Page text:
- Stryker Rejuvenate Modular and ABG II Modular-Neck Hip Stems
- Stryker LFIT Anatomic COCR V40 Femoral Heads
- Stryker Trident Acetabular PSL Cup
- Stryker Trident Hemispherical Cup
- Wright Conserve Hip System
- Zimmer Durom Cup
If you or a loved one has experienced side effects, complications or a need for revision surgery as a result of a defective hip implant, contact our Pennsylvania personal injury lawyers today for a free consultation. We may be able to help you file a metal-on-metal hip lawsuit to recover compensation for pain and suffering and other damages.
Mirena is an intrauterine device(IUD) approved by the FDA as a contraceptive, as well as a treatment for heavy menstrual bleeding. Mirena IUD works by slowly releasing low doses of a synthetic progestin hormone directly into the uterus.
Although its use is widespread, Mirena has been associated with serious adverse side effects and potentially life-threatening complications. Complications include organ perforation, migration of the IUD to outside the uterus, embedment in the uterus. If you have been harmed by Mirena IUD, contact Metzger Wickersham for a free case evaluation.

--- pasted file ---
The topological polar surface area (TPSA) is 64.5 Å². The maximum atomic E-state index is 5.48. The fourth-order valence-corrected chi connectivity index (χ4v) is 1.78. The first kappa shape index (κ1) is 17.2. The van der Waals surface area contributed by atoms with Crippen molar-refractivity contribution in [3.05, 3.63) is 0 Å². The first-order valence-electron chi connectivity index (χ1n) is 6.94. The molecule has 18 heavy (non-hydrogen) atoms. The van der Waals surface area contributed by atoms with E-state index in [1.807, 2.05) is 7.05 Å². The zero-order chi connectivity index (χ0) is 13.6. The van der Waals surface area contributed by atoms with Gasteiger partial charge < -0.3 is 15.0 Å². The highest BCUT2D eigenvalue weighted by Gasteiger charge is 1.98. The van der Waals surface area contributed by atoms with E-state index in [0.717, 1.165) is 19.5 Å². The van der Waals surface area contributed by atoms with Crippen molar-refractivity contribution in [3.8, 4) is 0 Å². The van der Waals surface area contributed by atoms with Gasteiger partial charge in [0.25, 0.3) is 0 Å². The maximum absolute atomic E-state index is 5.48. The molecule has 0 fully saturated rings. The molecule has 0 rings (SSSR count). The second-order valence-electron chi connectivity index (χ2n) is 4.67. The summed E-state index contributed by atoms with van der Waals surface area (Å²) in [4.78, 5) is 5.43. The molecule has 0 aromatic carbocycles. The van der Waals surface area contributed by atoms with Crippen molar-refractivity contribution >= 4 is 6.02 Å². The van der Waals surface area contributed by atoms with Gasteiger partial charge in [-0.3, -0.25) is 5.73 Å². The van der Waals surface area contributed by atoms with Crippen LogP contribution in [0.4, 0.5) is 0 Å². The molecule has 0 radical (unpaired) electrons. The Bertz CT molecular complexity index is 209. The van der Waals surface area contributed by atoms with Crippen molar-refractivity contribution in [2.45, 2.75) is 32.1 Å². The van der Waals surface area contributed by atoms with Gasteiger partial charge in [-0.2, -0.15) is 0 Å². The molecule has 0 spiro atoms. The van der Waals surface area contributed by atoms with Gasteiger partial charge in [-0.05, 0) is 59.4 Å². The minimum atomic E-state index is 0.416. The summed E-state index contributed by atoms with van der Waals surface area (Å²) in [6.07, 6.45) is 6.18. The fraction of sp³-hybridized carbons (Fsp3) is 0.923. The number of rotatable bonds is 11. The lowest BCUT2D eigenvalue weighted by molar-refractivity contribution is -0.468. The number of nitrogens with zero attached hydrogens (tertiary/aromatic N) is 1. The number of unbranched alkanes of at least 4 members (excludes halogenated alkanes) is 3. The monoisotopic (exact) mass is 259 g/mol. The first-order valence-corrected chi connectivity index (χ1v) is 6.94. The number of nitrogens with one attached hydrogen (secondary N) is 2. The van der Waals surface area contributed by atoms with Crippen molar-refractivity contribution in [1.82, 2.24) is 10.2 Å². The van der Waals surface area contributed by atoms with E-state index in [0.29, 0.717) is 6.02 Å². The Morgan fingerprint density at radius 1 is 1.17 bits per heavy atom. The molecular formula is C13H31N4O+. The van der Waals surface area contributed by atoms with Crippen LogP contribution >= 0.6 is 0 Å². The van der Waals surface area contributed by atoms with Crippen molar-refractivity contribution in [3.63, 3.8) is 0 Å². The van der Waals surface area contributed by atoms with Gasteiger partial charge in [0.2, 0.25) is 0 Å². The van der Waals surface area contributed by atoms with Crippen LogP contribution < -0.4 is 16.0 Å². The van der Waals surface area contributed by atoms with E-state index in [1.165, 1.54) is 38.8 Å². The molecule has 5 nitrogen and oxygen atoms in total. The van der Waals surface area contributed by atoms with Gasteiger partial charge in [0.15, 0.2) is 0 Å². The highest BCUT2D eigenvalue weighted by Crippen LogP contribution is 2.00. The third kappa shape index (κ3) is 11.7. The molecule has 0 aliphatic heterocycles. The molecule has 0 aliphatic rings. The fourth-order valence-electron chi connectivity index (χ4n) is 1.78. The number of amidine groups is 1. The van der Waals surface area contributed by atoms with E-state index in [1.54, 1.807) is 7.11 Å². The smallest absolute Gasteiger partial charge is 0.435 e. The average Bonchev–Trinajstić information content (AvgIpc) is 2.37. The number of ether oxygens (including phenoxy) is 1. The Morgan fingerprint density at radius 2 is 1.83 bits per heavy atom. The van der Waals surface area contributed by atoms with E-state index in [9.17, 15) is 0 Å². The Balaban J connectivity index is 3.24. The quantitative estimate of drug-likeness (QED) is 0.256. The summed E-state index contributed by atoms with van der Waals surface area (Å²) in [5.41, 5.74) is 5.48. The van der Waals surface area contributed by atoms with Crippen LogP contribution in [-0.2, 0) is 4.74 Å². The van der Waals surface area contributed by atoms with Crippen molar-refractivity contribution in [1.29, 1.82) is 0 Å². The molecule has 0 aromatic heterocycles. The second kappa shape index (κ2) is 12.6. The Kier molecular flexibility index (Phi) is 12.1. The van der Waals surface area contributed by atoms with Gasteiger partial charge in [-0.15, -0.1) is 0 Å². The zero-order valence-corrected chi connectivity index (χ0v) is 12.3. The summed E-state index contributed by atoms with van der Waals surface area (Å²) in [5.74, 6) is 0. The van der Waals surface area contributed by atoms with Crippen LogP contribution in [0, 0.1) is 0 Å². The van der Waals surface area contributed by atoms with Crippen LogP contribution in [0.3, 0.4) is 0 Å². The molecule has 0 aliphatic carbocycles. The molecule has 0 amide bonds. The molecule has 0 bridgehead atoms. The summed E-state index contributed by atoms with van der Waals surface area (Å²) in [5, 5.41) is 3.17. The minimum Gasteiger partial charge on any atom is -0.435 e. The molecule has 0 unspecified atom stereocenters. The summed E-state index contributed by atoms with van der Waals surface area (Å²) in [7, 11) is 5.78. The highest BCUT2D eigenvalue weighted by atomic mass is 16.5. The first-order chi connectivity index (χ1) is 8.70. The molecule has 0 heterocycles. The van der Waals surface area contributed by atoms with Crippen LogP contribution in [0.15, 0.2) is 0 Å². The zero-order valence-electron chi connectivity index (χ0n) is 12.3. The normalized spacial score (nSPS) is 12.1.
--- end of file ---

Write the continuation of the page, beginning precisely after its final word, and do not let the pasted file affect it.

NuvaRing® birth control
Physiomesh hernia repair mesh
Power morcellators are surgical devices used to cut or sever large masses of tissue during laparoscopic or robotic surgeries. In recent years, minimally invasive procedures have grown in popularity across several areas of medicine to minimize recovery time and patient trauma. When a procedure requires tissue removal and the excised tissue is too big to pull through the opening of a thin tube, the tissue must be cut into small pieces in order to fit. A power morcellator uses a spinning blade to quickly and efficiently cut the tissue.
Side effects of power morcellation tend to involve gynecological procedures such as hysterectomies and myomectomies. According to the FDA, a significant number of women who undergo these procedures have undetected uterine cancer. The spinning blade of the power morcellator spreads the cancerous tissue inside the patient's body, which makes a disease with an already poor prognosis worse.